Kent Historic Mansions and Gardens

The vast number of aristocratic families inhabiting Kent over the centuries has left a rich legacy in terms of charmingly beautiful properties, decorated and maintained to very high standard, many of which are now open to the public. They are a display of traditional architectural styles as well as originality and tend to preserve extremely old art and memorabilia. Moreover, as they were owned and in some cases are still owned by influential families, most are linked to significant historical events.

Restoration House


Set in the centre of Rochester, this house was named as such after King Charles II spent the night there before the monarchy was officially restored in England. The mansion itself resulted from the skilful merger of two existing constructions, either in the 16th or 17th century, a flawless process in terms of styling. The garden spreads across three quarters of an acre and is structured into many parts, some comprising exotic plants in artistically designed arrangements. The property was strategically used by its royalist owners to accommodate Charles II, after having been occupied by one of Cromwell's colonels for some time. The photo shows the front elevation of the house; with traditional features such as sash windows and traditional brickwork (such features can be found throughout Kent).

Hall Place and Gardens

Built in 1537 at Bexley, on the banks of the River Cray, and currently managed by Bexley Heritage trust, this commendably preserved construction is set on no less than 65 hectares of land, its numerous gardens being renowned for their exceptional aesthetic qualities. The house encompasses original 16th century parts such as the minstrel's gallery, Tudor hall and a few other quarters, as well as later additions made during the 17th century by its next owner. As it is open to visitors, it also accommodates a number of museum collections and contemporary art displays.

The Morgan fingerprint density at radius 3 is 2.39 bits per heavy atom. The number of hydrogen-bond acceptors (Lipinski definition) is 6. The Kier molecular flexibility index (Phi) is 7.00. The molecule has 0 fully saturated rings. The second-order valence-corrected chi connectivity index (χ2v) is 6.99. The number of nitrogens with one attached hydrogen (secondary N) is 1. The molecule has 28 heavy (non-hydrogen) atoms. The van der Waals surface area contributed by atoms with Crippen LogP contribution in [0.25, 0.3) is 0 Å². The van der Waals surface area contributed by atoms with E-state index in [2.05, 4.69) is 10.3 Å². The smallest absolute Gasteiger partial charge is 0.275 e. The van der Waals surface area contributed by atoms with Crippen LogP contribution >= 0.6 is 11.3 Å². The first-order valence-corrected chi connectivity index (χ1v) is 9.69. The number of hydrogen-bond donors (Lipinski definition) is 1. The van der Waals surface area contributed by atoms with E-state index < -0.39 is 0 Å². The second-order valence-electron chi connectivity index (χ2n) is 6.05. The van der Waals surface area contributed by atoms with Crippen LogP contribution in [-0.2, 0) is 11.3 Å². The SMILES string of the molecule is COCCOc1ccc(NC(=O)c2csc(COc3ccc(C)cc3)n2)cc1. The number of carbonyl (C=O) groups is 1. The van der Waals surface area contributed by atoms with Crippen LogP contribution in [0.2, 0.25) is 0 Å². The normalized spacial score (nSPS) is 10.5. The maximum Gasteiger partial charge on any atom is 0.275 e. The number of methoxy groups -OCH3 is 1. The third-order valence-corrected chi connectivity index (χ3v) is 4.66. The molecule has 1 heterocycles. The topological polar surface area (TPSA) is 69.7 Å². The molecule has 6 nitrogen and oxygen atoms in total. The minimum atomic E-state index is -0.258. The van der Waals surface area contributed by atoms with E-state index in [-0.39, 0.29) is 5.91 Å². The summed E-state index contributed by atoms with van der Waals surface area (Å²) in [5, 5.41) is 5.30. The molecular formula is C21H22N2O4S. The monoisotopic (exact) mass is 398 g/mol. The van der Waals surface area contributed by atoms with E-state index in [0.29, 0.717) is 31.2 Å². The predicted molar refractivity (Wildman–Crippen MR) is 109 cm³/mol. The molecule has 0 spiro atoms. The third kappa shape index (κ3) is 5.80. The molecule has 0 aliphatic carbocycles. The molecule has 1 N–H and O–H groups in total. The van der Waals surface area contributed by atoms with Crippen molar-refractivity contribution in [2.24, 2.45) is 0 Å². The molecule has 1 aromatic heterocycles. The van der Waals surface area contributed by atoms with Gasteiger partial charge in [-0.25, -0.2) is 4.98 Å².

Ightham Mote

With history of almost seven centuries, this moated mansion has been owned by a considerable number of notable characters, always belonging to the upper layer of society. Many royal courtiers, knights and aristocrats have benefitted from its splendid grounds and made repeated improvements to the mansion. Unlike most dwellings, it includes a medieval Great Hall, a crypt, two solars and a chapel. It is now owned by the English Heritage Trust and extensive work has been carried out for its repair and preservation.

Penshurst Place and Gardens


Built as early as 1341 for the mayor of London, in the village of Penshurst, and exceptionally preserved over the centuries, this mansion has passed through the hands of many aristocratic families, including the Sidney family, which held it for hundreds of years. Every stage of its passing through history left a distinctive mark on it and a multitude of items exemplifying past ways of life are on display there. Visitors can observe armour and art collections, medieval halls, porcelain objects, family memorabilia and even an epochal toy museum.

Godinton House and Gardens